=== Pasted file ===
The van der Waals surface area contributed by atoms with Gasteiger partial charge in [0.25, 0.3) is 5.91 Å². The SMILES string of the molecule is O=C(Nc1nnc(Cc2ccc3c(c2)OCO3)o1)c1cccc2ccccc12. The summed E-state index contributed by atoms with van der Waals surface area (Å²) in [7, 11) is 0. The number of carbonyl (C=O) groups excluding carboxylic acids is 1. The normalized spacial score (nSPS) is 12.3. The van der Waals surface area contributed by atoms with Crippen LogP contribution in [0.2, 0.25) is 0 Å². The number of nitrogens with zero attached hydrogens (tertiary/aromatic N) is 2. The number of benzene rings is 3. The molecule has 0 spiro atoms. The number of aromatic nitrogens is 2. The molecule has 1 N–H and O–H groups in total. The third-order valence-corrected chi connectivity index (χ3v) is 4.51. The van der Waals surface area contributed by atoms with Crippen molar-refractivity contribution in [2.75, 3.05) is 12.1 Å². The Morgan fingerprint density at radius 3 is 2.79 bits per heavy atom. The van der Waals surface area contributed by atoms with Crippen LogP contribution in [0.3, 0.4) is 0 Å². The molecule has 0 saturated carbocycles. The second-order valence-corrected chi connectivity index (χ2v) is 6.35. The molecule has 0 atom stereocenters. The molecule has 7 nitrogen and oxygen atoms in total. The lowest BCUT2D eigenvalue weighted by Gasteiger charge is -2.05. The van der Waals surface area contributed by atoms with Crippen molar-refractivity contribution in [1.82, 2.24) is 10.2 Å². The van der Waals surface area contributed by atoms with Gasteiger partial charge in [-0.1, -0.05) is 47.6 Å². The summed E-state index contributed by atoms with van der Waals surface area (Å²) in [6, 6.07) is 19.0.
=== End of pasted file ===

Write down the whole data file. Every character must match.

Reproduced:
The van der Waals surface area contributed by atoms with Gasteiger partial charge in [0.25, 0.3) is 5.91 Å². The SMILES string of the molecule is O=C(Nc1nnc(Cc2ccc3c(c2)OCO3)o1)c1cccc2ccccc12. The summed E-state index contributed by atoms with van der Waals surface area (Å²) in [7, 11) is 0. The number of carbonyl (C=O) groups excluding carboxylic acids is 1. The normalized spacial score (nSPS) is 12.3. The van der Waals surface area contributed by atoms with Crippen LogP contribution in [0.2, 0.25) is 0 Å². The number of nitrogens with zero attached hydrogens (tertiary/aromatic N) is 2. The number of benzene rings is 3. The molecule has 0 spiro atoms. The number of aromatic nitrogens is 2. The molecule has 1 N–H and O–H groups in total. The third-order valence-corrected chi connectivity index (χ3v) is 4.51. The van der Waals surface area contributed by atoms with Crippen molar-refractivity contribution in [2.75, 3.05) is 12.1 Å². The Morgan fingerprint density at radius 3 is 2.79 bits per heavy atom. The van der Waals surface area contributed by atoms with Crippen LogP contribution in [0.3, 0.4) is 0 Å². The molecule has 0 saturated carbocycles. The second-order valence-corrected chi connectivity index (χ2v) is 6.35. The molecule has 0 atom stereocenters. The molecule has 7 nitrogen and oxygen atoms in total. The lowest BCUT2D eigenvalue weighted by Gasteiger charge is -2.05. The van der Waals surface area contributed by atoms with Crippen molar-refractivity contribution in [1.82, 2.24) is 10.2 Å². The van der Waals surface area contributed by atoms with Gasteiger partial charge in [-0.1, -0.05) is 47.6 Å². The summed E-state index contributed by atoms with van der Waals surface area (Å²) in [6, 6.07) is 19.0.